Miss Jessel will shortly be departing these shores in pursuit of her governess duties. However, before leaving Old Blighty she decided to venture Up North from the Metropolis for a visit. Together we took a trip into the Scottish borders and visited the isolated and brooding ruins of Hermitage Castle. It was a somewhat wet and blustery day, and black and white photographs seemed to capture the bleak atmosphere of the place better than colour so here are a few of my pictures, along with a little bit of the history of the castle and some of the very juicy legends associated with this bloodiest of border strongholds.
The forbidding stone fortress that is Hermitage Castle is situated in the wild and remote Liddlesdale Valley, only 6 miles or so from the English Border. Rising up from the boggy earth, in the midst of the ‘debatable lands’, it was of vital strategic importance in the centuries long border disputes between Scotland and England.
Its history is one of bloodshed, revenge, betrayal and dark magic.
Little remains of the original castle built by the Lords Soulis – an earth and timber stronghold dating from the thirteenth century – all that is visible today is the earthworks upon which the later stone castle sits. In 1360 Sir Hugh Dacre began building the central stone tower, more of a fortified house than full-blown castle. Today you can see the central cobbled courtyard and spiral stairs giving access to the laird’s chambers on the upper floors.
Eventually three more towers were added to the central one, including a well tower and a prison tower. The last tower to be added was the Douglas Tower, added in the 16th Century and providing kitchens on the ground floor and well-appointed apartments for the Earl and his family on the upper floors. The apartments included a double arched window, fine fire-places and en-suite latrines, so although the Hermitage has always been a strong hold rather than a home, some luxuries were provided. Even the higher status captives in the prison tower were provided with a latrine…not so the common ones who were simply flung in a deep dark hole and left to rot at the laird’s pleasure.
However, as noted, Hermitage Castle was primarily a defensible position in very hostile territory. As such it has few windows. The openings that seem to look like large windows running round the very top of the castle are actually doors on to a long vanished wooden fighting platform. This platform also explains the two dramatic flying arches that help to give the castle its forbidding air (looking in part like gigantic demonic gateways…). The flying arches allowed the platform to run straight from one tower to the next without having to cut in and out again between the towers.
In the late 16th Century, as gunpowder threatened older castles, the Hermitage fell under Crown control, more defensive features were added including horizontal gun holes, allowing greater manoeuverability for cannons; and later till the large ravelin (grassy mound) in front of the West approach to the castle – the other sides were safe from artillery carriages due to the bog and river.
Dark deeds in the Debatable Lands
Hermitage Castle’s history is one of bloodshed and treachery – its strategic importance meant it occasionally fell into English hands; and more than one Scottish lord made a deal with the devil and took English coin in return for changing sides or looking the other way during a skirmish. Consequently it changed hands a number of times: from the Lords Soulis in the thirteenth century to the Dacres and Douglas’s in the fourteenth and fifteenth centuries to the Hepburns (Earls of Bothwell) in the sixteenth century. In later centuries the Dukes of Buccleugh and the Scott family owned it. At times it was run by the crown and in 1930 came into public ownership.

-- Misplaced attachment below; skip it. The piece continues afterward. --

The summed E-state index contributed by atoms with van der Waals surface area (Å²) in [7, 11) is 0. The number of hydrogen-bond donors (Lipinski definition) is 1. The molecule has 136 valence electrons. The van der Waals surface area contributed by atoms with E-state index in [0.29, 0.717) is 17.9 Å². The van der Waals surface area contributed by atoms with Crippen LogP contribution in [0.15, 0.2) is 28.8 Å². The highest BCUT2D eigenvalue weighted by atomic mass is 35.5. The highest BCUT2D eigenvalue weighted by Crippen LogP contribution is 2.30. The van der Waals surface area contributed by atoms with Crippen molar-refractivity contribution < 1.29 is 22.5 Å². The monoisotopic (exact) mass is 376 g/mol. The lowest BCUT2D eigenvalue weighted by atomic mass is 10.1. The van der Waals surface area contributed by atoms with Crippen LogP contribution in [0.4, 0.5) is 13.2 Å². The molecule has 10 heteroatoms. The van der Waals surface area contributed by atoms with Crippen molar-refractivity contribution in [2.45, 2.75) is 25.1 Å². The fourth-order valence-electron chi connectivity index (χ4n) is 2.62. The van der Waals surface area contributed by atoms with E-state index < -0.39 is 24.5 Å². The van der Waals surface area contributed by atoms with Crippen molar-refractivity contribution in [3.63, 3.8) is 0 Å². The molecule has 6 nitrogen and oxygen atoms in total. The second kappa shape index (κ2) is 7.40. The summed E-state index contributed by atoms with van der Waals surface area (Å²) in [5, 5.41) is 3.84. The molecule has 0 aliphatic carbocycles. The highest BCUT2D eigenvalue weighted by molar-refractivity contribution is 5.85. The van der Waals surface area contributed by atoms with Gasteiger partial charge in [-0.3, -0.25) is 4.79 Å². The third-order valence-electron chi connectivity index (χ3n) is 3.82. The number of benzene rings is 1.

Some of its occupants exploits have passed into folk-lore and legend.
Wicked Lord Soulis and Robin Redcap
There is a very dark legend surrounding one of the Lords Soulis. One version says that in the thirteenth century Ranulf de Soulis (or in some versions it is Sir Nicholas) was an evil sorcerer. He was reputedly taught the magical arts by the famed scholar and wizard Michael Scott of Eildon.
De Soulis however was a very dark magician, and it was whispered he had made a pact with the devil who promised him immunity from harm by iron weapons or hanging. De Soulis could call upon the devil in the form of Robin Redcap when he needed an assistant for his dark deeds. The locals believed that De Soulis was kidnapping and sacrificing children during his rituals; in fear and desperation they sought out famous local seer Thomas the Rhymer for advice on how to kill one who was impervious to iron weapons or hanging.
The villagers followed Thomas the Rhymer’s advice to the letter – overpowering the Wicked Lord and taking him to nine stane rig, a nearby stone circle, where they killed him in the following manner –
The Boiling of Bad Lord Soulis
On a circle of stone they placed the pot,
On a circle of stones but barely nine,
They heated it up red and fiery hot,
Till the burnished brass did glimmer and shine.
They rolled him up in a sheet of lead,
A sheet of lead for a funeral pall,
They plunged him in the cauldron red.
and melted him lead bones and all. 
The guidebook takes a slightly more prosaic view, noting that the Wicked Lord Soulis was killed by his servants before the family relocated to Hermitage Castle. The legend goes to show how much a grain of truth can be embroidered after an individual has died – especially one with an already evil reputation.
Lord Soulis ghost is supposed to return every seventh year to the vaults in which he sacrificed his victims. His terrifying spectre and the frightful screams of his innocent victims have been heard on more than one occasion.
The Cout of Keilder
The tale of a terrifying knight possessed of magical armour is sometimes linked to the Wicked Lord Soulis, sometimes not. In one version of the tale the Cout of Keilder, a giant, comes as a champion to kill the sorcerer, but the sorcerer knowing the Cout has magic armour and cannot be killed by weapons tricks him and drowns him in Hermitage Water. Other versions say the Cout was wicked himself and terrorised the inhabitants of the castle until he was drowned.